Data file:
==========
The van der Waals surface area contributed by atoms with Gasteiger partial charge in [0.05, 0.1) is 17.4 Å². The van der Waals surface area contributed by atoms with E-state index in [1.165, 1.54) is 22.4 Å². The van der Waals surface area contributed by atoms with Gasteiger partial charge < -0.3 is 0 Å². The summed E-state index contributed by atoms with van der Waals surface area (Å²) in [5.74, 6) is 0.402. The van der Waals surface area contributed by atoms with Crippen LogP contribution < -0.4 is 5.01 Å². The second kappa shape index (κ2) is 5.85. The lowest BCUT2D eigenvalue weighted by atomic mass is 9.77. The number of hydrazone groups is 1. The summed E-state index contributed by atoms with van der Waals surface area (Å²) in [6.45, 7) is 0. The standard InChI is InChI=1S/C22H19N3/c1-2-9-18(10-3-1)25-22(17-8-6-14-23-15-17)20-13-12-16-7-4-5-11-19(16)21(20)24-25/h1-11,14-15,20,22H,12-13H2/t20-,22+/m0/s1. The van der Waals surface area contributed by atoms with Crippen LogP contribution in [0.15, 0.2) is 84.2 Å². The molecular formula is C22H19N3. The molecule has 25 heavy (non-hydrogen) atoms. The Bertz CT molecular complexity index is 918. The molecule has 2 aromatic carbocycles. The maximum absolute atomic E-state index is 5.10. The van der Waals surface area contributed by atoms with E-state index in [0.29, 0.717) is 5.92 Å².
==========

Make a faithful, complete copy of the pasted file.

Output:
The van der Waals surface area contributed by atoms with Gasteiger partial charge in [0.05, 0.1) is 17.4 Å². The van der Waals surface area contributed by atoms with E-state index in [1.165, 1.54) is 22.4 Å². The van der Waals surface area contributed by atoms with Gasteiger partial charge < -0.3 is 0 Å². The summed E-state index contributed by atoms with van der Waals surface area (Å²) in [5.74, 6) is 0.402. The van der Waals surface area contributed by atoms with Crippen LogP contribution < -0.4 is 5.01 Å². The second kappa shape index (κ2) is 5.85. The lowest BCUT2D eigenvalue weighted by atomic mass is 9.77. The number of hydrazone groups is 1. The summed E-state index contributed by atoms with van der Waals surface area (Å²) in [6.45, 7) is 0. The standard InChI is InChI=1S/C22H19N3/c1-2-9-18(10-3-1)25-22(17-8-6-14-23-15-17)20-13-12-16-7-4-5-11-19(16)21(20)24-25/h1-11,14-15,20,22H,12-13H2/t20-,22+/m0/s1. The van der Waals surface area contributed by atoms with Crippen LogP contribution in [0.15, 0.2) is 84.2 Å². The molecular formula is C22H19N3. The molecule has 25 heavy (non-hydrogen) atoms. The Bertz CT molecular complexity index is 918. The molecule has 2 aromatic carbocycles. The maximum absolute atomic E-state index is 5.10. The van der Waals surface area contributed by atoms with E-state index in [0.29, 0.717) is 5.92 Å².